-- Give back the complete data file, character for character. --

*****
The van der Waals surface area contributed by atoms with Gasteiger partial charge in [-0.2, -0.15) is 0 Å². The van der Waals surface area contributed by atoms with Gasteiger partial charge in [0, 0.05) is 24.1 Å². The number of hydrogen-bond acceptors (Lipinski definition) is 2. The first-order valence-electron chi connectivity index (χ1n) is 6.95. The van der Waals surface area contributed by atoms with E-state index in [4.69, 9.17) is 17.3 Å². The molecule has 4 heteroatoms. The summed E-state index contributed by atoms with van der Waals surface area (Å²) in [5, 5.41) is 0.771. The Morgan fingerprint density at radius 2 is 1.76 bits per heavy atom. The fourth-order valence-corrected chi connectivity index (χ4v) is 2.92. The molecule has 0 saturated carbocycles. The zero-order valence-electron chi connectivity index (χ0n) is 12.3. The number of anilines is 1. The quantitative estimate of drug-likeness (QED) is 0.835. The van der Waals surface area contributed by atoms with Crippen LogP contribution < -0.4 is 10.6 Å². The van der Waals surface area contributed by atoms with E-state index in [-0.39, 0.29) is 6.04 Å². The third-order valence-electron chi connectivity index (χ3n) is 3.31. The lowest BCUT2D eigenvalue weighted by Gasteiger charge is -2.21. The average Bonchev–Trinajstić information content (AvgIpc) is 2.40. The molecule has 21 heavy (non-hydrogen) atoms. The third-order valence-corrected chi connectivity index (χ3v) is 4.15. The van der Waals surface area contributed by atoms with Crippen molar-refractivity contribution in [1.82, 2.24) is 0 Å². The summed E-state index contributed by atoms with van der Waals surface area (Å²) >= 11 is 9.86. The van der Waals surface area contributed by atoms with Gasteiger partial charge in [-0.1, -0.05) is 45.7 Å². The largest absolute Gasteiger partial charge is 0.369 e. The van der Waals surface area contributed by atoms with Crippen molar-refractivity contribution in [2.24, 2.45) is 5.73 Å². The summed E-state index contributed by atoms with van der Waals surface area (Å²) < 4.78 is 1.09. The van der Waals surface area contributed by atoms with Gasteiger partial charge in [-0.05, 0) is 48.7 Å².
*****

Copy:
The van der Waals surface area contributed by atoms with Gasteiger partial charge in [-0.2, -0.15) is 0 Å². The van der Waals surface area contributed by atoms with Gasteiger partial charge in [0, 0.05) is 24.1 Å². The number of hydrogen-bond acceptors (Lipinski definition) is 2. The first-order valence-electron chi connectivity index (χ1n) is 6.95. The van der Waals surface area contributed by atoms with E-state index in [4.69, 9.17) is 17.3 Å². The molecule has 4 heteroatoms. The summed E-state index contributed by atoms with van der Waals surface area (Å²) in [5, 5.41) is 0.771. The Morgan fingerprint density at radius 2 is 1.76 bits per heavy atom. The fourth-order valence-corrected chi connectivity index (χ4v) is 2.92. The molecule has 0 saturated carbocycles. The zero-order valence-electron chi connectivity index (χ0n) is 12.3. The number of anilines is 1. The quantitative estimate of drug-likeness (QED) is 0.835. The van der Waals surface area contributed by atoms with Crippen LogP contribution < -0.4 is 10.6 Å². The van der Waals surface area contributed by atoms with E-state index in [-0.39, 0.29) is 6.04 Å². The third-order valence-electron chi connectivity index (χ3n) is 3.31. The lowest BCUT2D eigenvalue weighted by Gasteiger charge is -2.21. The average Bonchev–Trinajstić information content (AvgIpc) is 2.40. The molecule has 21 heavy (non-hydrogen) atoms. The third-order valence-corrected chi connectivity index (χ3v) is 4.15. The van der Waals surface area contributed by atoms with Crippen molar-refractivity contribution in [1.82, 2.24) is 0 Å². The summed E-state index contributed by atoms with van der Waals surface area (Å²) >= 11 is 9.86. The van der Waals surface area contributed by atoms with Gasteiger partial charge in [-0.1, -0.05) is 45.7 Å². The largest absolute Gasteiger partial charge is 0.369 e. The van der Waals surface area contributed by atoms with Crippen molar-refractivity contribution in [2.24, 2.45) is 5.73 Å². The summed E-state index contributed by atoms with van der Waals surface area (Å²) < 4.78 is 1.09. The van der Waals surface area contributed by atoms with Gasteiger partial charge in [-0.05, 0) is 48.7 Å².